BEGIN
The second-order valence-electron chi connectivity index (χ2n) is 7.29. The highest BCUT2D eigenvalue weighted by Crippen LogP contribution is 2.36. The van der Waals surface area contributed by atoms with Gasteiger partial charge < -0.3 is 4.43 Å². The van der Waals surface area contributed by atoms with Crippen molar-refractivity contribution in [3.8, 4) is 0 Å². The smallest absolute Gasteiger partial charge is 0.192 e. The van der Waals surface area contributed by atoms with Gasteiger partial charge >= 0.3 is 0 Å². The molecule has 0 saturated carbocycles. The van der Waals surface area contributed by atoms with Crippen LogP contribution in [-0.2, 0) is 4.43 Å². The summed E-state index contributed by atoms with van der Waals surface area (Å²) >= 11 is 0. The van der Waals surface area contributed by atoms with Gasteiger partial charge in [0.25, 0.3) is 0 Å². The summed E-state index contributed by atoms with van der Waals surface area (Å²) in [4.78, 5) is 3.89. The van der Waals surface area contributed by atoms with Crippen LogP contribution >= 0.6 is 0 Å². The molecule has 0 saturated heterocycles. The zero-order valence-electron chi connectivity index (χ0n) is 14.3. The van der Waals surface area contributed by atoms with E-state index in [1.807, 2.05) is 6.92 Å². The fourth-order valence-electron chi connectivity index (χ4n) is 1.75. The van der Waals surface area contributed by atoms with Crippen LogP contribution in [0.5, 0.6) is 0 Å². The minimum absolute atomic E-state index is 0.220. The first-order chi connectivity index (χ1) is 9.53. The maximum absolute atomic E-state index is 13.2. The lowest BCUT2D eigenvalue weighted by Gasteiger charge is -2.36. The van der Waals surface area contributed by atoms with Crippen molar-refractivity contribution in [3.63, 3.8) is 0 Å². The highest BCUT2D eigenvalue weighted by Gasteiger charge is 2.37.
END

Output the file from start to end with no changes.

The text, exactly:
The second-order valence-electron chi connectivity index (χ2n) is 7.29. The highest BCUT2D eigenvalue weighted by Crippen LogP contribution is 2.36. The van der Waals surface area contributed by atoms with Gasteiger partial charge < -0.3 is 4.43 Å². The van der Waals surface area contributed by atoms with Crippen molar-refractivity contribution in [3.8, 4) is 0 Å². The smallest absolute Gasteiger partial charge is 0.192 e. The van der Waals surface area contributed by atoms with Gasteiger partial charge >= 0.3 is 0 Å². The molecule has 0 saturated carbocycles. The van der Waals surface area contributed by atoms with Crippen LogP contribution in [-0.2, 0) is 4.43 Å². The summed E-state index contributed by atoms with van der Waals surface area (Å²) >= 11 is 0. The van der Waals surface area contributed by atoms with Gasteiger partial charge in [0.25, 0.3) is 0 Å². The summed E-state index contributed by atoms with van der Waals surface area (Å²) in [4.78, 5) is 3.89. The van der Waals surface area contributed by atoms with Crippen LogP contribution >= 0.6 is 0 Å². The molecule has 0 saturated heterocycles. The zero-order valence-electron chi connectivity index (χ0n) is 14.3. The van der Waals surface area contributed by atoms with E-state index in [1.807, 2.05) is 6.92 Å². The fourth-order valence-electron chi connectivity index (χ4n) is 1.75. The van der Waals surface area contributed by atoms with Crippen LogP contribution in [0.5, 0.6) is 0 Å². The minimum absolute atomic E-state index is 0.220. The first-order chi connectivity index (χ1) is 9.53. The maximum absolute atomic E-state index is 13.2. The lowest BCUT2D eigenvalue weighted by Gasteiger charge is -2.36. The van der Waals surface area contributed by atoms with Crippen molar-refractivity contribution in [3.63, 3.8) is 0 Å². The highest BCUT2D eigenvalue weighted by Gasteiger charge is 2.37.